Grilled Pimento Cheese Sandwiches

Submitted by Megan
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A few weeks back, on Twitter, Grub Report shared what seemed to us to be a pretty good idea: They took a recent gift of Pimento Cheese, made a sandwich out of it, and fried that sandwich in Nueske’s bacon fat.  People come to us with terrific ideas for our bacon – and its leavings – on a fairly regular basis, but this particular sandwich really stood out for a couple of reasons:

1)      It’s straight-up comfort food.  In Wisconsin, this has been a particularly wicked winter, both in terms of temperature and general cold-weather malaise.  Cabin fever kicked in hard and early.  It seems like – all New Year’s resolutions aside – comfort food is attractive to most everyone in our state right about now, and if it’s warm, cheesy, and wonderful, it’s a winter winner.

2)      Pimento Cheese is amazing.  While it’s truly a Southern thing, if you look at the ingredients, you would swear that a Wisconsinite must have created the first batch, save the more spicy elements.  Shredded sharp cheddar cheese, real mayo (paramount importance!), pimentos and various other zesty, savory ingredients, like worchestershire or your favorite hot sauce, all mixed up and equaling one big, tasty amalgam of things we like to eat.  There are loads of pimento cheese recipes out there but we ordered the good stuff from our friends at Zingerman’s.  They make this right over in Ann Arbor.  It’s worth noting that Grub Report used the pimento cheese from Zingerman’s for their sandwich, too.  If you are intent on making your own, start here.

3)      It’s grilled in bacon drippings.  Nueske’s Bacon drippings.  Since we smoke our bacon for quite a bit longer than your standard supermarket brands, you won’t see as much grease left in your pan after cooking our bacon; a lot of it cooks out in the smokehouse.  If you cook up a pan or two of our smoky slices, you’ll still have enough drippings for a decent batch of these sandwiches… and some bacon to enjoy, on the side.  If you really want to guild the lily, you could add the bacon slices to this sandwich, but the faint smokiness of the drippings is really enough flavor and doesn’t compete too much with the pimento cheese… but do what you will!  People have long used our rich, smoky bacon drippings for popping popcorn and even basting other meats during the roasting process, but as the “butter” in a modified grilled cheese?  We had to try it.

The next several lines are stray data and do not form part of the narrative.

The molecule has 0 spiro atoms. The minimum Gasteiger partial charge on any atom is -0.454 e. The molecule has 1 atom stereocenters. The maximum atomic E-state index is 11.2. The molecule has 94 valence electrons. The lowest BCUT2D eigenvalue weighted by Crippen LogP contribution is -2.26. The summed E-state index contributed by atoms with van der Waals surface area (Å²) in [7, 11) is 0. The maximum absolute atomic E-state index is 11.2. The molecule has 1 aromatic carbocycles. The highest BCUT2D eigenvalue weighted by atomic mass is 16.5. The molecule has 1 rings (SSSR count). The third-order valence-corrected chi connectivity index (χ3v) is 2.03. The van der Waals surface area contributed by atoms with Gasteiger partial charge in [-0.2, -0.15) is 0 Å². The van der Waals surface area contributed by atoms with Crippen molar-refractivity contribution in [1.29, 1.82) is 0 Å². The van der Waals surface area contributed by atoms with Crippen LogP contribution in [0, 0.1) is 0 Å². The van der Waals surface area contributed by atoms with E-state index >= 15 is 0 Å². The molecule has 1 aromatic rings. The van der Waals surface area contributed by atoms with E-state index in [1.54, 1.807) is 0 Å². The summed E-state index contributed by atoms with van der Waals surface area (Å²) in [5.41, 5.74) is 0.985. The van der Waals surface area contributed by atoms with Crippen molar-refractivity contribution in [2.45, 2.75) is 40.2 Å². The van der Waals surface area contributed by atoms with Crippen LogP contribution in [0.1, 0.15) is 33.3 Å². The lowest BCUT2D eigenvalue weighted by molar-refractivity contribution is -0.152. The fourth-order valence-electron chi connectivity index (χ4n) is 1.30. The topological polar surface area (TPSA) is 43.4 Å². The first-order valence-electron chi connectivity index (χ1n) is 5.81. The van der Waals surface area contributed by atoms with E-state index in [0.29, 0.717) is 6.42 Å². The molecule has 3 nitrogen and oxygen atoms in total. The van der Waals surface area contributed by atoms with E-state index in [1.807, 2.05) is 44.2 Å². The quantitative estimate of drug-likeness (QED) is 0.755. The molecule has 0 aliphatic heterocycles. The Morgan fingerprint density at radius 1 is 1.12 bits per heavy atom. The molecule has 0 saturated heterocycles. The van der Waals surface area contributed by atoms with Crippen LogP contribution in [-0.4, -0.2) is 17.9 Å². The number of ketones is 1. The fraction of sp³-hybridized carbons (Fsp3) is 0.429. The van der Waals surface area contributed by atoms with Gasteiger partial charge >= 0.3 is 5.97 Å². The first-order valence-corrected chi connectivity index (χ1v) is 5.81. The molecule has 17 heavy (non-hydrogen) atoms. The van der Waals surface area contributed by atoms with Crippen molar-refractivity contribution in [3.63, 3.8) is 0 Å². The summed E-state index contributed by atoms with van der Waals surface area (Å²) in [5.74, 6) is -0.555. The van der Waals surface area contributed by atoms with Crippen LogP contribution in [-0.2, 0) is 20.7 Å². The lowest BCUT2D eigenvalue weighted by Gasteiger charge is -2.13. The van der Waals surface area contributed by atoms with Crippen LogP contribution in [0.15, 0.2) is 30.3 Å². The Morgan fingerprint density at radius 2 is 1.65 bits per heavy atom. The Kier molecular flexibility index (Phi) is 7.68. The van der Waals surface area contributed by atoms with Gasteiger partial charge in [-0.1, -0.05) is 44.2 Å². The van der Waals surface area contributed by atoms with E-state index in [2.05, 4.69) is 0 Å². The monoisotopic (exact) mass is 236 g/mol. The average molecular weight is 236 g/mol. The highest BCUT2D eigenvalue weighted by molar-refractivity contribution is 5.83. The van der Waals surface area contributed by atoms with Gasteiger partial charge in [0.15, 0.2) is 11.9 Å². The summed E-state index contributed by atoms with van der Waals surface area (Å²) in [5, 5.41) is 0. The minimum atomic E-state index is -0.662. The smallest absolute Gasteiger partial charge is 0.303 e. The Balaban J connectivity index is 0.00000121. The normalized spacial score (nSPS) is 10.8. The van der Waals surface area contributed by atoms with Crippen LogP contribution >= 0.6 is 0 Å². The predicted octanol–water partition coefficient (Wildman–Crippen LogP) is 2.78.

Pimento Cheese Sandwich Fried in Nueske's Bacon Drippings

Pimento Cheese Sandwich Griddled in Nueske’s Bacon Drippings


We took some liberties with the basic idea for this sandwich that Grub Report shared with us and added avocado in the form of guacamole.  We also slipped in some sliced tomatoes.  Admittedly, tomatoes are ghosts of their summer selves right now, but they still added some nice acid, color, and much-needed structure to this otherwise somewhat sloppy sandwich.  Grub Report also suggested layering the pimento cheese between two thin slices of cheese before frying your sandwich and, since we Wisconsinites generally have not qualms about putting extra cheese on things, that’s exactly what we did.

Warning: You do need to put a tarp down on the table before you eat one of these, but it’s worth it.  Wear short sleeves, too, and have about a dozen napkins handy.


~ A loaf of crusty, chewy sourdough bread

~ A pan’s worth of bacon drippings (we used our own, from Nueske’s Applewood Smoked Bacon)

~ Pimento Cheese

~ Thinly-sliced Wisconsin sharp cheddar cheese

~ Guacamole

~ Tomato Slices


1) Slice your bread and apply a thin layer of (warm) bacon drippings to the side of each slice that will be touching the pan.  Have your tomatoes and non-pimento cheese sliced and your guacamole and pimento cheese ready to go.

2) Warm your pan over medium/medium-low heat.

3) Place a thin cheese slice on the first slice of bread and spread a layer of pimento cheese about a quarter-inch thick onto the cheese slice.  Top with another thin slice of cheese and another piece of bread, bacon grease sides out.

4) Place the sandwich gently into the pan and cover.  After 2 or 3 minutes, check the progress.  If the underside of your sandwich is nicely browned, it’s time to turn your sandwich over.  Avoid flipping this sandwich more than once, if possible, or you will start to lose your warm cheese filling.

5) Once both sides are nicely browned and the cheeses are melting nicely, take your sandwich out of the pan, place it on a plate, and open the top of you sandwich.  Quickly spread on a layer of guacamole and layer in a few tomato slices and put the top slice of bread back in its place.  No one likes a hot tomato in their sandwich, so that’s why we do this at the end.  If you get really good at this, your cheese will be just the right temperate that you can pry apart the layer without disturbing the pimento cheese below, but it might take a couple tries to get there.

6) Serve immediately and remember those napkins!

It’s not, perhaps, the most aesthetically pleasing sandwich we’ve ever laid eyes on, but it makes up for its looks in all-out fantastic flavor.   This comfort food is rich and smoky from the cheese and bacon drippings, faintly spicy from the pimento cheese, crispy on the outside with a warm, melted interior.  Thanks, Grub Report; this sandwich has everything we need to keep us going in the dead of this harsh winter.